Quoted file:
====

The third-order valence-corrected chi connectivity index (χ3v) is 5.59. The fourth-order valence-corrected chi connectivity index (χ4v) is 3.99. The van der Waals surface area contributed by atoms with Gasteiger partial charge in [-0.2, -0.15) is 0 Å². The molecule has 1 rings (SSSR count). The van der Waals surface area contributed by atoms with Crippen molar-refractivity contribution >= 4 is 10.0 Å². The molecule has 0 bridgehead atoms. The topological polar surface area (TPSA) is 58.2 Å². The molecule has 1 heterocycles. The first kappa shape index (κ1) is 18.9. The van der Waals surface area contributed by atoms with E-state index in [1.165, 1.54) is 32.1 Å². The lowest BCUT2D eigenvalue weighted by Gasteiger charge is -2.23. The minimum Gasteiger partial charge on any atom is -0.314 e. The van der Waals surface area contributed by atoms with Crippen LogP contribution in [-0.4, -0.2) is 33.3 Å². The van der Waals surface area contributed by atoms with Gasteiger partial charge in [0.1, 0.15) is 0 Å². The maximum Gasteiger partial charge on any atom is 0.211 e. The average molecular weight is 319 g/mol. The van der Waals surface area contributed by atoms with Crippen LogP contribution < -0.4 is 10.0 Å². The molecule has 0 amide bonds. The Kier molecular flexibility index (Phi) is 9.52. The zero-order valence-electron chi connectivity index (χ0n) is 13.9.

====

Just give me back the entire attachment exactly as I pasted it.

The third-order valence-corrected chi connectivity index (χ3v) is 5.59. The fourth-order valence-corrected chi connectivity index (χ4v) is 3.99. The van der Waals surface area contributed by atoms with Gasteiger partial charge in [-0.2, -0.15) is 0 Å². The molecule has 1 rings (SSSR count). The van der Waals surface area contributed by atoms with Crippen molar-refractivity contribution >= 4 is 10.0 Å². The molecule has 0 bridgehead atoms. The topological polar surface area (TPSA) is 58.2 Å². The molecule has 1 heterocycles. The first kappa shape index (κ1) is 18.9. The van der Waals surface area contributed by atoms with E-state index in [1.165, 1.54) is 32.1 Å². The lowest BCUT2D eigenvalue weighted by Gasteiger charge is -2.23. The minimum Gasteiger partial charge on any atom is -0.314 e. The van der Waals surface area contributed by atoms with Crippen LogP contribution in [-0.4, -0.2) is 33.3 Å². The van der Waals surface area contributed by atoms with Gasteiger partial charge in [0.1, 0.15) is 0 Å². The maximum Gasteiger partial charge on any atom is 0.211 e. The average molecular weight is 319 g/mol. The van der Waals surface area contributed by atoms with Crippen LogP contribution < -0.4 is 10.0 Å². The molecule has 0 amide bonds. The Kier molecular flexibility index (Phi) is 9.52. The zero-order valence-electron chi connectivity index (χ0n) is 13.9.